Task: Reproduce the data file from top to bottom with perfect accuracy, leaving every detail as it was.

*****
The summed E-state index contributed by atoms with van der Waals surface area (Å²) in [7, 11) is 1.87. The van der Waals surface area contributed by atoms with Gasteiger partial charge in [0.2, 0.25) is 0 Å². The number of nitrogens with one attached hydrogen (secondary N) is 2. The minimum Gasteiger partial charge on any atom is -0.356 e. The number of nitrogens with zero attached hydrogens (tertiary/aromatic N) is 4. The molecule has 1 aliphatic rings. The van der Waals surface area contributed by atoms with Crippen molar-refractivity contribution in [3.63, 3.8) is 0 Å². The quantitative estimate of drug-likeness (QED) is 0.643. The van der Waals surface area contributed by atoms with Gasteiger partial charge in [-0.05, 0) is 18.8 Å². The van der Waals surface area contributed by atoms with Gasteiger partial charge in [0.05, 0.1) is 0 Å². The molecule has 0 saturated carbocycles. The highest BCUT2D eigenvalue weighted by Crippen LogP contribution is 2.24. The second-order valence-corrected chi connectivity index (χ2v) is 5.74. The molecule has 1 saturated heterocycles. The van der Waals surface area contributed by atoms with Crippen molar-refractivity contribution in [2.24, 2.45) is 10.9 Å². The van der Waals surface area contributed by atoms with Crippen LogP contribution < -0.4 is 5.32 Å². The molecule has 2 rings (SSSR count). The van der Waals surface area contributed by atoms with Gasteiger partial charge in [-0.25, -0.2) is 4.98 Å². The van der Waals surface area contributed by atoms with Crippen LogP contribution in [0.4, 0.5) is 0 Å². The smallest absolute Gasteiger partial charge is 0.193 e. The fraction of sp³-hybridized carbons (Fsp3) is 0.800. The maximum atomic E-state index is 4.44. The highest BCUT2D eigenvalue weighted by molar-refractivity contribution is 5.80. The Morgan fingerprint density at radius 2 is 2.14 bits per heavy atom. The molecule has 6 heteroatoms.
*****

The summed E-state index contributed by atoms with van der Waals surface area (Å²) in [7, 11) is 1.87. The van der Waals surface area contributed by atoms with Gasteiger partial charge in [0.2, 0.25) is 0 Å². The number of nitrogens with one attached hydrogen (secondary N) is 2. The minimum Gasteiger partial charge on any atom is -0.356 e. The number of nitrogens with zero attached hydrogens (tertiary/aromatic N) is 4. The molecule has 1 aliphatic rings. The van der Waals surface area contributed by atoms with Crippen molar-refractivity contribution in [3.63, 3.8) is 0 Å². The quantitative estimate of drug-likeness (QED) is 0.643. The van der Waals surface area contributed by atoms with Gasteiger partial charge in [-0.05, 0) is 18.8 Å². The van der Waals surface area contributed by atoms with Gasteiger partial charge in [0.05, 0.1) is 0 Å². The molecule has 0 saturated carbocycles. The highest BCUT2D eigenvalue weighted by Crippen LogP contribution is 2.24. The second-order valence-corrected chi connectivity index (χ2v) is 5.74. The molecule has 1 saturated heterocycles. The van der Waals surface area contributed by atoms with Crippen molar-refractivity contribution in [2.24, 2.45) is 10.9 Å². The van der Waals surface area contributed by atoms with Crippen LogP contribution < -0.4 is 5.32 Å². The molecule has 2 rings (SSSR count). The van der Waals surface area contributed by atoms with Gasteiger partial charge in [-0.25, -0.2) is 4.98 Å². The van der Waals surface area contributed by atoms with Crippen LogP contribution in [0.4, 0.5) is 0 Å². The smallest absolute Gasteiger partial charge is 0.193 e. The fraction of sp³-hybridized carbons (Fsp3) is 0.800. The maximum atomic E-state index is 4.44. The highest BCUT2D eigenvalue weighted by molar-refractivity contribution is 5.80. The Morgan fingerprint density at radius 2 is 2.14 bits per heavy atom. The molecule has 6 heteroatoms.